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Merrimac Amicus Brief, supporting appellant for reversal

No. 05-1010
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IN THE UNITED STATES COURT OF APPEALS
FOR THE FIRST CIRCUIT

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IN RE MERRIMAC PAPER COMPANY, INC.,

Debtor

RALPH HARRISON,

Defendant-Appellant

v.

MERRIMAC PAPER COMPANY, INC.,

Plaintiff-Appellee

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On Appeal from the United States District Court
for the District of Massachusetts
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BRIEF FOR THE SECRETARY OF LABOR AS AMICUS CURIAE
SUPPORTING APPELLANT FOR REVERSAL

________________________________

HOWARD M. RADZELY
Solicitor of Labor

TIMOTHY D. HAUSER
Associate Solicitor for Plan Benefits Security

ELIZABETH HOPKINS
Counsel for Appellate and Special Litigation

ELLEN L. BEARD
Senior Appellate Attorney
U.S. Department of Labor
Room N-4611
Washington, D.C. 20210
(202) 693-5767

___________________________________________________________________
___________________________________________________________________

240005218162

TABLE OF CONTENTS

Table of Authorities

Statement of interest

Statement of the issues

Statement of the case:

  1. Statement of the facts

  2. The bankruptcy court decision

  3. The district court decision.

Summary of the argument

Argument:

  1. Harrison's ERISA claims are not subject to mandatory subordination under the Bankruptcy Code

  1. Even if some ERISA claims fall within section 510(b) of the Bankruptcy Code, Harrison's claims do not.

  2. ERISA claims are not claims arising from the purchase or sale of a security within the meaning of section 510(b) of the Bankruptcy Code.

  3. ERISA claims are not claims for damages within the meaning of section 510(b) of the Bankruptcy Code

  1. Harrison's claims are not subject to equitable subordination under the Bankruptcy Code

Conclusion

Certificate of compliance

Certificate of service

Addendum A: Eggert v. Merrimac Paper Co., No. 03-cv-10048-MLW, Third Amended Complaint (filed Sept. 1, 2004 D. Mass.)

Addendum B: Eggert v. Merrimac Paper Co., No. 03-cv-10048-MLW, Memorandum and Order (filed Mar. 31, 2004 D. Mass.)

TABLE OF AUTHORITIES

Cases:

Abraham v. Norcal Waste Sys., Inc., 265 F.3d 811 (9th Cir. 2001)

Aetna Health Inc. v. Davila, 124 S. Ct. 2488 (2004)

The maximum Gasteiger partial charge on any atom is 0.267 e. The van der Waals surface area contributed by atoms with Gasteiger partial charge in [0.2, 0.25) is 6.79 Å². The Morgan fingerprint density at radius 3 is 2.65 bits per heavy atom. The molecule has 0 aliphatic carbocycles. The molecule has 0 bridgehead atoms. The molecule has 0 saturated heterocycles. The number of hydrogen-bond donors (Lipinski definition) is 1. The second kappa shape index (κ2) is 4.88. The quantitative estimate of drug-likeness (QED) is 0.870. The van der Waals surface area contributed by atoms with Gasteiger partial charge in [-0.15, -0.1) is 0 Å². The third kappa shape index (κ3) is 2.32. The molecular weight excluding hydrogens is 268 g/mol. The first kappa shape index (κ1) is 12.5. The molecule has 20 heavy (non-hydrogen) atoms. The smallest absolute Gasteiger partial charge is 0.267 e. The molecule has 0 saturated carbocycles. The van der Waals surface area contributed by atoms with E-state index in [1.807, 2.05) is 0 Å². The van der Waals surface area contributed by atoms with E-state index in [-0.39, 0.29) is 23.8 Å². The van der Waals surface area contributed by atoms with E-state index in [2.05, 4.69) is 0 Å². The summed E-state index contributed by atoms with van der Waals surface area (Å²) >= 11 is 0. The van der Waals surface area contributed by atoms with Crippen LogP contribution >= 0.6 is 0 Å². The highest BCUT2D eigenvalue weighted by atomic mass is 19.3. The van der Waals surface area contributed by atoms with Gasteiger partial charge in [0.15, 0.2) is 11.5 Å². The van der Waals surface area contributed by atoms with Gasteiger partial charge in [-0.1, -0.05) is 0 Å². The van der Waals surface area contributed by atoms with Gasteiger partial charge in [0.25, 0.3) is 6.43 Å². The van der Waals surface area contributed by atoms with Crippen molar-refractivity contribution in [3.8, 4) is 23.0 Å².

Berry v. Ciba-Geigy Corp., 761 F.2d 1003 (4th Cir. 1985)

Bona v. Barasch, No. 01 Civ. 2289, 2003 WL 1395932 (S.D.N.Y. Mar. 20, 2003)

Borst v. Chevron Corp., 36 F.3d 1308 (5th Cir. 1994)

Broadnax Mills, Inc. v. Blue Cross & Blue Shield, 876 F. Supp. 809 (E.D. Va. 1995)

Calamia v. Spivey, 632 F.2d 1235 (5th Cir. 1980)

Donovan v. Bierwirth, 680 F.2d 263 (2d Cir. 1982)

Dudley Supermarket, Inc. v. Transamerica Life Ins. & Annuity Co., 302 F.3d 1 (1st Cir. 2002)

FCC v. NextWave Personal Communications, Inc., 537 U.S. 293 (2003)

Firestone Tire & Rubber Co. v. Bruch, 489 U.S. 101 (1989)

Great-West Life & Annuity Ins. Co. v. Knudson, 534 U.S. 204 (2002)

Guidry v. Sheet Metal Workers Nat'l Pension Fund, 493 U.S. 365 (1990)

Horn v. McQueen, 215 F. Supp. 2d 867 (W.D. Ky. 2002)

In re 604 Columbus Ave. Realty Trust, 968 F.2d 1332 (1st Cir. 1992)

In re Betacom of Phoenix, Inc., 240 F.3d 823 (9th Cir. 2001)

In re Blondheim Real Estate, Inc., 91 B.R. 639 (Bankr. D.N.H. 1988)

In re Cambridge Biotech Corp., 186 F.3d 1356 (Fed. Cir. 1999)

In re Drexel Burnham Lambert Group, Inc., 138 B.R. 717 (Bankr. S.D.N.Y. 1992)

In re Enron Corp. Sec., Derivative & "ERISA" Litig., 284 F. Supp. 2d 511 (S.D. Tex. 2003)

In re Evangelist, 760 F.2d 27 (1st Cir. 1985)

In re Geneva Steel Co., 281 F.3d 1173 (10th Cir. 2002)

In re Giorgio, 862 F.2d 933 (1st Cir. 1988)

In re Granite Partners, L.P., 208 B.R. 332 (Bankr. S.D.N.Y. 1997)

In re Hechinger Inv. Co., 298 F.3d 219 (3d Cir. 2002)

In re Lenco, Inc., 116 B.R. 141 (Bankr. E.D. Mo. 1990)

In re Lifschultz Fast Freight, 132 F.3d 339 (7th Cir. 1997)

In re Main Street Brewing Co., 210 B.R. 662 (Bankr. D. Mass. 1997)

In re Mobile Steel Co., 563 F.2d 692 (5th Cir. 1977)

In re Telegroup, Inc., 281 F.3d 133 (3d Cir. 2002)

In re WorldCom, Inc., 263 F. Supp. 2d 745 (S.D.N.Y. 2003)

Keith v. Kilmer, 261 F. 733 (1st Cir. 1920)

Massachusetts Mut. Life Ins. Co. v. Russell, 473 U.S. 134 (1985)

Matthews Bros. v. Pullen, 268 F. 827 (1st Cir. 1920)